We are coming to the end of the Iranian year 1384, and at such times, one takes a look back and wonders what the year was like. For many if not most of us, it has been hard one, yet as life plays on there are always a few sparkles of good and positive events to help us carry on. This becomes more important as we get older and life becomes harder and more serious.
Throughout the year we have been shocked several times in many different fronts. I personally tried so hard to stay positive, but it seems that events have proved me wrong. When I saw and read what happened to my sisters in Tehran on the celebration of International Women's Day on 8th March my heart broke with sadness. I was not there to join them and to stand with them, to show my admiration for their courage and efforts despite it all. Our great Lioness of Iran, Simian Behbahani aziz, always present to speak out her mind and support her fellow women in our struggle, who was hurt on that day reminded me of the last line in a short poem by the Iranian poet Mr Shafie-Katkanie which says
Agar mardie biya inja va zan bash - if you are a man, come here and dare to be a woman!
Yet despite all this I am hopeful and optimistic, I know that without pain there is no gain and for sure this time Iranian women will succeed in getting their demands for true and real equality, not only on paper but also by changing the social code and customs as well as the laws on the statute book. They will get there even if it takes a long time.
But I want to share a short story with you. Almost 35 years ago Syma and Paul met at university in England and were very good friends. After finishing university, they stayed in touch via mail and met once a couple of years later. Syma returned to Iran. They lost touch around the time of the Revolution. Many years later, Paul googles Syma and finds her name as a member of the board of a literary foundation in Tehran (The Golshiri Foundation) and emails her. At the time, she was living in Tehran and just then was caring for her ailing mother who was in hospital. This is when the famous e-mail arrived to which she replied, Yes I am the same Syma!!
They met again six months later, after almost thirty years apart and all the affection, trust and friendship from all those years ago came back to life and led to a deep and wonderful love and a greater friendship. Their reunion was a happy one and destined to be joyful. He had been married before and had a daughter, worked as an IT consultant and travelled extensively. She was a very hard headed businesswoman, who had been raised by her ultra feminist grandmother and modern mother. She had never married and worked hard and fought the battles in a workplace of her home country obvious for such a woman. She travelled to many places across the world for business and pleasure. Nobody, including members of her family, would consider her easy to get along with, although she was very friendly and sociable. She had given up finding love and had accepted that the rest of her time would be less exciting as she had left the so called rat-race and was involved with social work and writing for Payvand which gave her great joy, especially when she got responses from her readers.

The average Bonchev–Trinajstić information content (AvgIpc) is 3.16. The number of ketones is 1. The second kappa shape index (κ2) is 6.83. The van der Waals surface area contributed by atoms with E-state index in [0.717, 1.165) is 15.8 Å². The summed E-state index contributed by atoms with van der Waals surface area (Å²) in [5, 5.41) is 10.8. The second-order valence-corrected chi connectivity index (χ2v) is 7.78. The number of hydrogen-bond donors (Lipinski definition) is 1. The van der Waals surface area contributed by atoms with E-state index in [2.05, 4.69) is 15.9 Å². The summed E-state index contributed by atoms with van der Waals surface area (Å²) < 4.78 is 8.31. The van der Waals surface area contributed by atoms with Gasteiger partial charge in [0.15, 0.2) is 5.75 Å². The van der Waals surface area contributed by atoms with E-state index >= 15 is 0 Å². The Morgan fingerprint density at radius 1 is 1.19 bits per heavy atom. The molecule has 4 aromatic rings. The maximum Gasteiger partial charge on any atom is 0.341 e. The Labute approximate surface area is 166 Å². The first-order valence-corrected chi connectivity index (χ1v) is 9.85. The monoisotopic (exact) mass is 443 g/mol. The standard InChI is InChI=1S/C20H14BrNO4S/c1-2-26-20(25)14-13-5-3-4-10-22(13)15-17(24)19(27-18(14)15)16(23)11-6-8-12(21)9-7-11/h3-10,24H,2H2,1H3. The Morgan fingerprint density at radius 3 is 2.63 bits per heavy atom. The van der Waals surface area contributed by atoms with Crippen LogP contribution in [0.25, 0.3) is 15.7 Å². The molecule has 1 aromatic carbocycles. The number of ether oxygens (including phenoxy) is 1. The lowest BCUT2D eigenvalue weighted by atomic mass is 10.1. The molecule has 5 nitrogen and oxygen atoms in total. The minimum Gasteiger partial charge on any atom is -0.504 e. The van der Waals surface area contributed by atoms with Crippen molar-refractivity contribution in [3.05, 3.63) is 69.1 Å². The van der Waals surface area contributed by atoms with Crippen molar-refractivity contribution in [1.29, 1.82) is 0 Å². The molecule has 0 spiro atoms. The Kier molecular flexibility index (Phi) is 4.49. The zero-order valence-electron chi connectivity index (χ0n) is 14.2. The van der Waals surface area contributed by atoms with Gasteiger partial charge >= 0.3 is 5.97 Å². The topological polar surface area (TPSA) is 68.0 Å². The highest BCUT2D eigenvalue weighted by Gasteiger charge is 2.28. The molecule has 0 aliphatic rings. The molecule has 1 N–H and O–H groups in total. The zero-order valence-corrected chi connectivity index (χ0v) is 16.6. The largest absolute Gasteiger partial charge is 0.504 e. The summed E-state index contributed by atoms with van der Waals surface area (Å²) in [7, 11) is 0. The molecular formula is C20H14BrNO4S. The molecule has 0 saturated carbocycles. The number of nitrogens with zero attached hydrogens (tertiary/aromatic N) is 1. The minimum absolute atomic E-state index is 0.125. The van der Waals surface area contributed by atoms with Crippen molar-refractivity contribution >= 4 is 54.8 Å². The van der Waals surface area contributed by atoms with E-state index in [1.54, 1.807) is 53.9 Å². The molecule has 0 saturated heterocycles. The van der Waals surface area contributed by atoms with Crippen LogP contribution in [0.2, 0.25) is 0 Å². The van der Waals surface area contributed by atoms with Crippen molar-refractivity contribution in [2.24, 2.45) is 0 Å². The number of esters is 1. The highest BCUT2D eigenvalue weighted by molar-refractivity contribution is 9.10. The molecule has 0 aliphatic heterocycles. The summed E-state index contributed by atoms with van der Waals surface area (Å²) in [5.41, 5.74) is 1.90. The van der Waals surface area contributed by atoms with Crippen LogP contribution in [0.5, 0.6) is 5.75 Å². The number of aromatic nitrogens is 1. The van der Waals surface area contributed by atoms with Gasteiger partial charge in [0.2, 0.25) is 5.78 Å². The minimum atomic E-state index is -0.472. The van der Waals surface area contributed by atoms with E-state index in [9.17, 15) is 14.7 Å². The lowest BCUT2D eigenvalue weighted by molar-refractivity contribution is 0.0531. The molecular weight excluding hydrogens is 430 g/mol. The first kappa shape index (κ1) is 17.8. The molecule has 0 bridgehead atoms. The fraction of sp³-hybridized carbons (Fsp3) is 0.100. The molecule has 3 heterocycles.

Last week, after knowing each other for nearly 35 years (with a gap of 32 years), Paul (54) and Syma (53) were married in England. Their modest ceremony at the registry office in Oxford was made beautifully warm, intoxicatingly memorable and very happy not only by the presence of family members, many cards, emails and telephone calls from all over the world but also by the school and lifelong friends who flew in to be with them on their special day - not only from the UK but from Australia, Canada, the East and West Coasts of the USA, Denmark, and of course Iran. The bride and groom had never felt so loved and happy in their whole entire lives.
If this can happen to Syma and Paul after all the ups and downs they have had in their lives and after all this time, then anything can happen!
I take this opportunity to wish you all a very happy Norouz and a great, easy, and joyful 1385 and once again thank the Payvand readers and my editor who have made my life more meaningful. I thank also my friends, whose love and affection made me realise once again that the only important thing in life is, and will remain people, especially those that we love and care for. It is vital to let them know, at every opportunity, that we do so. May the forces be with us all, both as individuals and as a nation.
I send you my wedding bouquet and hope that it reaches each of you and that all of you will find what you are looking for and find the happiness and peace that I have!
Ayed Shoma Mobarak
... Payvand News - 3/20/06 ... --